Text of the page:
It's hard to complain about any of the movie that takes place on Mars. Things on the ground are a little more mixed. Without giving away any spoilers, I'll say some of the film's better moments occur when we see how important Watney's mission becomes to everyone on the planet; here we get a reminder of how much potential humanity has, at its best. But it's also difficult to do a film like this one without massive amounts of exposition, and when scientists are using staplers and desk props to show the head of NASA how physics works, it all starts to feel a bit absurd. Donald Glover shows up at NASA briefly, in one of the many appearances that had me wondering why? Why is this a unique character in a movie with 30 characters? Can we consolidate just a bit here?

But the characters most short-changed by the overstuffed cast are those of Watney's crew members, in what is likely the least successful part of the film. I honestly couldn't tell you any of their names, including Chastain's character, and I'm not sure Sebastian Stan spoke more than a few lines in the entire film. Their inclusion is necessary to the plot, but it felt like a story that should have focused solely on a more fleshed out version of the captain and abandoned all hope for getting to know the rest of the crew.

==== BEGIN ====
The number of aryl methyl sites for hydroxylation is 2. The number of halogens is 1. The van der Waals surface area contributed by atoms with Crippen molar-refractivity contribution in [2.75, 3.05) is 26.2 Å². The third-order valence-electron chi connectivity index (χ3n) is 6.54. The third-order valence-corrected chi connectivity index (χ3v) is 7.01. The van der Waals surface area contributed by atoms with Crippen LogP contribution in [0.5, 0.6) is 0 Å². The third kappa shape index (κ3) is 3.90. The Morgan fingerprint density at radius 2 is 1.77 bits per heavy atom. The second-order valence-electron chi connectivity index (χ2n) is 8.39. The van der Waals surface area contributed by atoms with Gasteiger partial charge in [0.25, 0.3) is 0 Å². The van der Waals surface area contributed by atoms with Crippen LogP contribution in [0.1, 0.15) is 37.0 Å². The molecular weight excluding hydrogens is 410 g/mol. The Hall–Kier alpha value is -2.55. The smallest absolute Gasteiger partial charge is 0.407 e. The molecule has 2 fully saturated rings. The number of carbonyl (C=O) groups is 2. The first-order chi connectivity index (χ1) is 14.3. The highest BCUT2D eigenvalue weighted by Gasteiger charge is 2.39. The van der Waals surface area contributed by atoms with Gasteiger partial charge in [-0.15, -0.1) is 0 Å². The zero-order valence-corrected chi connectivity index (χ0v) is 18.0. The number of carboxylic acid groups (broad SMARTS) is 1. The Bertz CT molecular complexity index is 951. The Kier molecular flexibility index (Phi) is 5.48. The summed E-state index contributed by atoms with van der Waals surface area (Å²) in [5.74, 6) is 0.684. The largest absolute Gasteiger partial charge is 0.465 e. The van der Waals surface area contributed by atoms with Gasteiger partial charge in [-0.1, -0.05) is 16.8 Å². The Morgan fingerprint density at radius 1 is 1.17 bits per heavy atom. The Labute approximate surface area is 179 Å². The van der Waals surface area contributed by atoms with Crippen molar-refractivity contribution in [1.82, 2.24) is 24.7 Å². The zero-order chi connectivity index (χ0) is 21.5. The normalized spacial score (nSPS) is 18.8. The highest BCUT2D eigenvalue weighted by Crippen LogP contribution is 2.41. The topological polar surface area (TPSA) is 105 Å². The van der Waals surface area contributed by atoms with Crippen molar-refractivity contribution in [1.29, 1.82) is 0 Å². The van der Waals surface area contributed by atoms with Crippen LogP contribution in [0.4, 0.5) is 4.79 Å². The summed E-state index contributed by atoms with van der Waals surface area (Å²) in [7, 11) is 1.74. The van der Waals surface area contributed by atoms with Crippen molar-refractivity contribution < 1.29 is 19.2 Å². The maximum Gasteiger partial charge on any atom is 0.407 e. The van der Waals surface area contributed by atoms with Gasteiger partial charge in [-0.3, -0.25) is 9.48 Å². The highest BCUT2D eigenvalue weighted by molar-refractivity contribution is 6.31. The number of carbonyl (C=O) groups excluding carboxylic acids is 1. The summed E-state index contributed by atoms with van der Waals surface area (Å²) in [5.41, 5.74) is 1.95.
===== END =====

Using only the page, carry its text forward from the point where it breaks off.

Complaints of overstuffing aside, The Martian deserves recognition for managing to identify and strike the perfect tone to differentiate itself from other space-based films. While it's not likely to end up as an all-time favorite, it's an entertaining crowd-pleaser that's really hard to dislike, and one that provides hope: for space travel, for humanity, and of course most importantly, for an uptick in the quality of Ridley Scott's future films.

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Thursday, October 1, 2015

A New Doctor Who Spin-Off Is Coming!

Doctor Who has had a few spin-offs since the show was relaunched in 2005. During the Russell T. Davies years, both Torchwood (a show aimed at adults) and The Sarah Jane Adventures (which was squarely focused on the kid-set) came and went. They both had something in common, in my eyes: they weren't very good.

Sure, we can go on and on about Miracle Day, which was admittedly the one time John Barrowman and company weren't absolutely cringe-inducing, but for the most part there wasn't much there to get excited about. The kid stuff was about as compelling as Power Rangers and the adult stuff was a laughable attempt to be taken seriously, or be a pale copy of Angel (which also wasn't so great either, but I digress..).

One of the benefits of the Steven Moffat-era for me was that there wasn't a spin-off to either distract its showrunner, or utterly dilute the brand. Well, never mind on that end as the BBC announced today that Doctor Who is getting a new spin-off entitled Class.

This new YA-focused program will be based around Coal Hill School, which made a big return appearance last series, during Peter Capaldi's debut. The new series will be written by author Patrick Ness, and marks his television debut. Presumably Ness will pen all eight of the 45-minute episodes, Steven Moffat will executive produce.

Perhaps going YA is the one direction that will allow this spin-off idea to work for this franchise. I'm not hopeful, but I like the idea of one person writing every episode. It will launch in 2016.